Eosinophils are secretory cells that contain large amounts of granules occupying about one-fifth of the cytoplasm . Four major populations of granules have been identified; namely, primary, secondary, small granules, and as well lipid bodies . Our 2-DE studies identified four of the major proteins found in the secondary granules that included, ECP, EDN, EPO, and MBP as well as galectin-10 found in the primary granules. Numerous other proteins have also been reported to occur in the granules . ECP is a secretory ribonuclease associated with host defense against nonphagocytosable pathogens, such as helminthic parasites. It also has antibacterial activity which is not shared by EDN, another closely-related neurotoxic eosinophil ribonuclease. The mechanism of action of ECP is thought to involve pore formation in target membranes which is apparently not dependent on its RNAse activity . On the other hand, EDN which shares 70% homology with ECP has been implicated in antiviral activity against respiratory infections mainly due to its ribonuclease activity . EPO is an eosinophil haloperoxidase that catalyzes the peroxidative oxidation of halides present in the plasma as well as hydrogen peroxide generated by dismutation of superoxide produced during respiratory burst. This reaction leads to the formation of bactericidal hypohalous acids . MBP was traditionally associated with toxicity against helminthic worms and is at least partly responsible for tissue damage in bronchial mucosa in asthma. The mechanism of its action is believed to be increased membrane permeability through surface charge interactions leading to perturbation of the cell-surface lipid bi-layer. These granule proteins are actively released from activated eosinophils and little if any active transcription occurs in mature eosinophils. The role of eosinophils in the pathophysiology of bacterial and viral infections is still not well elucidated.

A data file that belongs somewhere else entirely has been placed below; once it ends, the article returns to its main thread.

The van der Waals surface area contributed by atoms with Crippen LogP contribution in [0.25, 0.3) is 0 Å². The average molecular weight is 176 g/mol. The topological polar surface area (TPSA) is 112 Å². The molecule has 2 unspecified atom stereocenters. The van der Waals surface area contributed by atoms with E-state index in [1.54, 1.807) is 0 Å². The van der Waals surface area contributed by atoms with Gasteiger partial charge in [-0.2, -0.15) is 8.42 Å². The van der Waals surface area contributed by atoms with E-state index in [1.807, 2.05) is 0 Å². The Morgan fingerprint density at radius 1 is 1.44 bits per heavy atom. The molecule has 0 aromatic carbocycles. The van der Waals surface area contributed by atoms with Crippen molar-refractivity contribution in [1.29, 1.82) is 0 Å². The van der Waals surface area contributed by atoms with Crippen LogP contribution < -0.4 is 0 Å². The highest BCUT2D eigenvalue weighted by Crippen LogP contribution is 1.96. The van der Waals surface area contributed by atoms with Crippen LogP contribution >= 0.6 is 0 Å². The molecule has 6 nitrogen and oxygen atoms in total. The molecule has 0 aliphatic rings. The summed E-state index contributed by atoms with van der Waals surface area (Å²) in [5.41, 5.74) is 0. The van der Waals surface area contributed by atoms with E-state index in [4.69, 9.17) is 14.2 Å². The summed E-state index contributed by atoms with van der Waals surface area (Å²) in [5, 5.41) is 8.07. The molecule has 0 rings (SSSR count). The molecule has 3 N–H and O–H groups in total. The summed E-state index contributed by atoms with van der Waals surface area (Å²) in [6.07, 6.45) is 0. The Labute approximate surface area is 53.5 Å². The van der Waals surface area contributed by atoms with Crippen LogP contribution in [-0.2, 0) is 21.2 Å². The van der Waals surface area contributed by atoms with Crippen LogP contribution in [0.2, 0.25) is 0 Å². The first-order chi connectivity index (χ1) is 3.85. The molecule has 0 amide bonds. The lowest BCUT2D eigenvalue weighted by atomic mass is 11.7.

The second most abundant and notable protein observed by 2-D gel analysis of eosinophil cell lysates was galectin-10 (Table 1, Fig. 1; ID 329) which occurs mainly in the primary granules of eosinophils and for many years was referred to as lysophospholipase or Charcot-Layden crystal protein. However, new evidence gives strong indication that it belongs to the galectin superfamily of proteins and was designated as galectin-10 by Ackerman et al. [18, 19]. Previously galectin-10 was thought to occur only in eosinophils and basophils but recent work has also identified it in human CD4+CD25+ regulatory T cells (CD25+ Treg cells) where it is thought to function in maintaining immunological self-tolerance by suppressing autoaggressive T-cells . Eosinophilic galectin-10 also appears to have lectin-like properties and can bind mannose (in the crystal) . Further investigations are required to elucidate the biological function of this interesting protein. Gel analysis results from both 1-D and 2-D gels, including Western blot analysis using anti-galectin-10, showed that galectin-10 distributed in multiple gel locations. Repeated gel analysis by 1D SDS-PAGE and Western blotting of eosinophil cell lysates gave three bands of molecular weights ~ 17 KDa, ~ 25 KDa, and ~ 75 KDa. Galectin-10 has been reported to be unique in having a propensity to aggregate even in dissociating conditions . Gel analysis by 2-DE was also anomalous with spots at ~ 17 KDa and ~ 25 KDa and pronounced vertical streaking likely due to precipitation at its pI in the first dimension of 2-DE (Fig. 1). Some dimer formation was also noted (Fig. 1). Western blot 2-DE analysis of galectin-10 also showed multiple horizontal spots at ~ 17 KDa indicating polymorphism and/or posttranslational modifications. N-terminal acetylation and isoforms for galectin-10 were also identified by 2-DE of CD25+ Treg-cell lysates and human eosinophils . A separate study will be required to fully characterize the various isoforms associated with galectin-10.